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In January we reported on the Mark Woodworth case – yet another troubling conviction won by former prosecutor-turned-Congressman Kenny Hulshof, who has multiple findings of prosecutorial misconduct against him. In January, the Supreme Court of Missouri adopted the findings of a district court judge who ruled in May 2012 that Hulshof and his prosecutorial team withheld exculpatory evidence from Woodsworth.

After Mr. Woodworth’s conviction was vacated, the state filed notice of its intent to try him for a third time. In the lead up to trial, prosecutors recently asked that one of the state experts in ballistics be deemed “unavailable” by the trial court because they had been unable to locate him (meaning the expert’s testimony from a previous trial would be re-read into the record without defense counsel being able to cross-examine the witness.)

According to the Kansas Star, the witness is a British ballistics expert who:

… in previous trial testimony linked a gun owned by Woodworth’s father to the killing of Cathy Robertson and the wounding of her husband in their farm home outside Chillicothe, Mo…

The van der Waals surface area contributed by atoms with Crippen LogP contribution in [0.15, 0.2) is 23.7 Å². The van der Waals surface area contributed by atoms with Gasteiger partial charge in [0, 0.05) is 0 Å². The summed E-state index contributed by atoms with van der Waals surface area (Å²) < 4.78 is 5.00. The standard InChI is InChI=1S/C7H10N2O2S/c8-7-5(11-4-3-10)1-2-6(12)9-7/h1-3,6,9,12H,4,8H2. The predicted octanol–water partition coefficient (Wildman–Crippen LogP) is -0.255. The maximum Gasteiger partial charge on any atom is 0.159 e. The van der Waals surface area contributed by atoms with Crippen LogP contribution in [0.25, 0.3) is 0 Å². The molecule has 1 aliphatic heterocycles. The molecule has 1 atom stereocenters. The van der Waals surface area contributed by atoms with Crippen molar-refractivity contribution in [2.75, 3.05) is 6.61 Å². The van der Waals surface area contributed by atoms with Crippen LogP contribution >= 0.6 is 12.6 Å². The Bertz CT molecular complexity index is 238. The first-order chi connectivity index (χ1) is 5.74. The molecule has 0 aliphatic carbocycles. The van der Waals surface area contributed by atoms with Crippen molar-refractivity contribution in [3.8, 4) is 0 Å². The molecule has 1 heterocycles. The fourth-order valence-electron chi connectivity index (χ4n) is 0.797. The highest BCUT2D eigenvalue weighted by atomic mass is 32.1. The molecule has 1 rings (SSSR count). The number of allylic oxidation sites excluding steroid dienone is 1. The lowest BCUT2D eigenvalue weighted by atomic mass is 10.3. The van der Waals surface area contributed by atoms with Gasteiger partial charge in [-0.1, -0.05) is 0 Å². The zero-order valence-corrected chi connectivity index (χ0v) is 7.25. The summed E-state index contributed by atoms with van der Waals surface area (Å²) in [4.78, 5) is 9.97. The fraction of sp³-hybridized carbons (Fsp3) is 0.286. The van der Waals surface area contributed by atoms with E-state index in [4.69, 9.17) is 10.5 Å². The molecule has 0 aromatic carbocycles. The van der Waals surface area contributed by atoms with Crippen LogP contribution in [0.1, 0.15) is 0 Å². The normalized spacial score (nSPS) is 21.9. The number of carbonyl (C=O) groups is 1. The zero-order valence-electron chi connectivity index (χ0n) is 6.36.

Prosecutors asked the British expert to examine the gun and bullet evidence after two local experts could not conclusively make a link between the gun and a bullet surgically recovered from the body of Cathy Robertson’s husband, Lyndel Robertson, in 1992.
 

Much of the ballistics evidence has already been thrown out by the trial judge, who cited the prosecution’s “disregard for properly handling and documenting the evidence.”

The latest controversy in the case came about on Monday, when Woodworth’s lawyers contended that the ballistics expert was in fact very easy to reach and the prosecution had misled the Court. More from the Kansas Star:

In a motion filed Monday, Ramsey said that he found the expert in a matter of minutes by doing an Internet search of the man’s name. He followed that with an email that the expert promptly answered, according to Ramsey’s motion.
 
“Thus, these circumstances clearly indicate that the state made no attempt to locate (the witness),” Ramsey alleged. “The state misrepresented to the court and the defense that they had made significant but unsuccessful efforts to locate (the witness) when they had not.”
 
He accused the state of attempting to gain an advantage by having the expert’s testimony read to a jury, which would prevent any cross-examination on issues that the expert was not questioned about previously.
 

The Attorney General’s Office, who is also appealing the judge’s previous ruling on the excluded ballistics evidence, said it will respond to these allegations in writing.

But Woodworth’s attorneys are pushing the issue, calling for the judge to dismiss the case against Woodworth because of the state’s unethical conduct both now and in the past.

We will keep you updated when the state responds and the judge rules.

 

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